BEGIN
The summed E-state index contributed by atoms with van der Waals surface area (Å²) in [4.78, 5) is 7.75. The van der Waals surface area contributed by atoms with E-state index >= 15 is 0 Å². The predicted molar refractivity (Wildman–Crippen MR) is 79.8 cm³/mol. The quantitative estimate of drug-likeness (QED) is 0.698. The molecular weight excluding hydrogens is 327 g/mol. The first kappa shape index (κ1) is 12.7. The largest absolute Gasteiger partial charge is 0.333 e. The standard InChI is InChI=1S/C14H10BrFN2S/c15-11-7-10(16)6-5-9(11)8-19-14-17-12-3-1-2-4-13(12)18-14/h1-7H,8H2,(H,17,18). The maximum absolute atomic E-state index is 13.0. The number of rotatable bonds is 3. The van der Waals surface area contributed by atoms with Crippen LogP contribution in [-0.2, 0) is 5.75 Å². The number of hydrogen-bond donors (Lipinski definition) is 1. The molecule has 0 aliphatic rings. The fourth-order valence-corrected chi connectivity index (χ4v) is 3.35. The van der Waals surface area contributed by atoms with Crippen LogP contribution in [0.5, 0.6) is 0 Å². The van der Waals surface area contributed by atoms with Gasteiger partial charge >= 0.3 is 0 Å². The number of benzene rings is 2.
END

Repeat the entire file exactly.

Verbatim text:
The summed E-state index contributed by atoms with van der Waals surface area (Å²) in [4.78, 5) is 7.75. The van der Waals surface area contributed by atoms with E-state index >= 15 is 0 Å². The predicted molar refractivity (Wildman–Crippen MR) is 79.8 cm³/mol. The quantitative estimate of drug-likeness (QED) is 0.698. The molecular weight excluding hydrogens is 327 g/mol. The first kappa shape index (κ1) is 12.7. The largest absolute Gasteiger partial charge is 0.333 e. The standard InChI is InChI=1S/C14H10BrFN2S/c15-11-7-10(16)6-5-9(11)8-19-14-17-12-3-1-2-4-13(12)18-14/h1-7H,8H2,(H,17,18). The maximum absolute atomic E-state index is 13.0. The number of rotatable bonds is 3. The van der Waals surface area contributed by atoms with Crippen LogP contribution in [-0.2, 0) is 5.75 Å². The number of hydrogen-bond donors (Lipinski definition) is 1. The molecule has 0 aliphatic rings. The fourth-order valence-corrected chi connectivity index (χ4v) is 3.35. The van der Waals surface area contributed by atoms with Crippen LogP contribution in [0.5, 0.6) is 0 Å². The van der Waals surface area contributed by atoms with Gasteiger partial charge >= 0.3 is 0 Å². The number of benzene rings is 2.